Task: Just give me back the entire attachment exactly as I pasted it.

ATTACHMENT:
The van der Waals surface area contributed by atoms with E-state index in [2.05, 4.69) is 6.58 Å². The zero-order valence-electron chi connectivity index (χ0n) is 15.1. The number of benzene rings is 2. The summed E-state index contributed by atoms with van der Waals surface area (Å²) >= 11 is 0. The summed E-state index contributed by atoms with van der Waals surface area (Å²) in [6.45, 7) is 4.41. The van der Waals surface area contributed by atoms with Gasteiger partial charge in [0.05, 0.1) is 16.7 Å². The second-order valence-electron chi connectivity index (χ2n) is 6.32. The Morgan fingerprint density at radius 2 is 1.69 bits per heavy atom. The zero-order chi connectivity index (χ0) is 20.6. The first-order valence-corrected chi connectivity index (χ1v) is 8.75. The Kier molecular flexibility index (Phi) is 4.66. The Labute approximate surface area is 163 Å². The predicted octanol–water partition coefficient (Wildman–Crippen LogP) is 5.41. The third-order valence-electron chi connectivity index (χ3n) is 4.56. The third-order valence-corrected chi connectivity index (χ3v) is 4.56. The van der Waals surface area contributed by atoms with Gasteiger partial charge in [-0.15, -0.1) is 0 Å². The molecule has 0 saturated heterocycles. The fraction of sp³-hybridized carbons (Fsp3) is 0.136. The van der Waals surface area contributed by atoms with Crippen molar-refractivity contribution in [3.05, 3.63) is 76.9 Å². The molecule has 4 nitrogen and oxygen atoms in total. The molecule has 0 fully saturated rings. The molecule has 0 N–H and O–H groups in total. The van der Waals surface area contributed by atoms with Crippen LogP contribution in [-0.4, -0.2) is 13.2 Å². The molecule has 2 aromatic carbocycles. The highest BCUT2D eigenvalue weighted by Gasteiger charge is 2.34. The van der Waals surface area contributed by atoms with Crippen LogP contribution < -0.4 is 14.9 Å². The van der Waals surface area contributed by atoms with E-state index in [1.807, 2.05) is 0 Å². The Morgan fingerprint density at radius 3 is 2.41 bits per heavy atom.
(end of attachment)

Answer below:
The van der Waals surface area contributed by atoms with E-state index in [2.05, 4.69) is 6.58 Å². The zero-order valence-electron chi connectivity index (χ0n) is 15.1. The number of benzene rings is 2. The summed E-state index contributed by atoms with van der Waals surface area (Å²) >= 11 is 0. The summed E-state index contributed by atoms with van der Waals surface area (Å²) in [6.45, 7) is 4.41. The van der Waals surface area contributed by atoms with Gasteiger partial charge in [0.05, 0.1) is 16.7 Å². The second-order valence-electron chi connectivity index (χ2n) is 6.32. The Morgan fingerprint density at radius 2 is 1.69 bits per heavy atom. The zero-order chi connectivity index (χ0) is 20.6. The first-order valence-corrected chi connectivity index (χ1v) is 8.75. The Kier molecular flexibility index (Phi) is 4.66. The Labute approximate surface area is 163 Å². The predicted octanol–water partition coefficient (Wildman–Crippen LogP) is 5.41. The third-order valence-electron chi connectivity index (χ3n) is 4.56. The third-order valence-corrected chi connectivity index (χ3v) is 4.56. The van der Waals surface area contributed by atoms with Gasteiger partial charge in [-0.15, -0.1) is 0 Å². The molecule has 0 saturated heterocycles. The fraction of sp³-hybridized carbons (Fsp3) is 0.136. The van der Waals surface area contributed by atoms with Crippen molar-refractivity contribution in [3.05, 3.63) is 76.9 Å². The molecule has 4 nitrogen and oxygen atoms in total. The molecule has 0 fully saturated rings. The molecule has 0 N–H and O–H groups in total. The van der Waals surface area contributed by atoms with Crippen LogP contribution in [-0.4, -0.2) is 13.2 Å². The molecule has 2 aromatic carbocycles. The highest BCUT2D eigenvalue weighted by Gasteiger charge is 2.34. The van der Waals surface area contributed by atoms with Crippen LogP contribution < -0.4 is 14.9 Å². The van der Waals surface area contributed by atoms with E-state index in [1.807, 2.05) is 0 Å². The Morgan fingerprint density at radius 3 is 2.41 bits per heavy atom.